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On Mon, 15 Mar 1999 darren.naish@port.ac.uk wrote:

> Rugosity of the dorsal 
> surface of the nasals, invasion of the orbit by a rostral process of 
> the postorbital bar and I think rugosity on the dorsal surface of the 
> postorbital are some of the characters that have been advanced in 
> favour of this relationship: all are seen in both abelisaurids and 
> carcharodontosaurids. 

I believe Phil Currie also uses contact between the postorbital and
lacrimal, which is present in abelisaurids and carcharodontosaurs and
almost present in _Sinraptor_ (which Currie also assigns to this group).
However, since this contact is not fully developed in _Sinraptor_, then if
it is really synapomorphic in abelis and carchs, then that makes
_Sinraptor_ the sister group to (Abelisauridae + Carcharodontosauridae).
This seems to be going a bit far to me, considering the large number of
cranial and postcranial characters allying _Sinraptor_ to the allosaurids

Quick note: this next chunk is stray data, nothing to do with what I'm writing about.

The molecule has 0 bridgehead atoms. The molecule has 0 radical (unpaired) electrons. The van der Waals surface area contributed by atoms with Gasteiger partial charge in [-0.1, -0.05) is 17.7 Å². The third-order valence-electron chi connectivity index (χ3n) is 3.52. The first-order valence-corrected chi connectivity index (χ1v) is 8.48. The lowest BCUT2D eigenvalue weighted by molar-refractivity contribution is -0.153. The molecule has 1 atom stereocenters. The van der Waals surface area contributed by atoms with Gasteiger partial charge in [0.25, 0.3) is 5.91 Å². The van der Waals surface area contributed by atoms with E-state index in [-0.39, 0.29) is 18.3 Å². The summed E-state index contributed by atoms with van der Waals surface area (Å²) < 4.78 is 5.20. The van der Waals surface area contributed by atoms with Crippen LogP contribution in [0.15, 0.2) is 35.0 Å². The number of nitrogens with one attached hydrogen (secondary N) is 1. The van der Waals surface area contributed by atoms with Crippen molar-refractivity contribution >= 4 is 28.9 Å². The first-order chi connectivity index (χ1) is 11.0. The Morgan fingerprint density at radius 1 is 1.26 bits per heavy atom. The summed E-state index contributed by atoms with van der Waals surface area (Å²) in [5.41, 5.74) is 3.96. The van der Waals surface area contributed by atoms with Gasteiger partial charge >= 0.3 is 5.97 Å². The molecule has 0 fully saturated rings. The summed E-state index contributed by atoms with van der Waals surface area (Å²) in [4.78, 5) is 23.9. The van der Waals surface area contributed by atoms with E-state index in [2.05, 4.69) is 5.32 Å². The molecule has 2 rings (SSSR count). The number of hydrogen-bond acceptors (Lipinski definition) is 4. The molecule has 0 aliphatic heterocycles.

(and allying _Acrocanthosaurus_, which Currie excludes from this group,
both to allosaurids and to other carcharodontosaurs).

> Aublysodonts and tyrannosaurines like _Gorgosaurus libratus_ also 
> show that the tyrannosaurid orbit is not, ancestrally, invaded by 
> the postorbital process in tyrannosaurids, yet this condition seems 
> to have convergently evolved in _Tyrannosaurus_ and _'Albertosaurus' 
> arctunguis_ (though this might be arguable - please comment if so).

The postorbital apparently does not invade the orbit in _Daspletosaurus_,
either.  This may be an ontogenetic (or otherwise size-related) feature,
as the orbit is also not invaded in _Nanotyrannus_, which may be a young
_T. rex_.

Nick Pharris
Pacific Lutheran University
Tacoma, WA 98447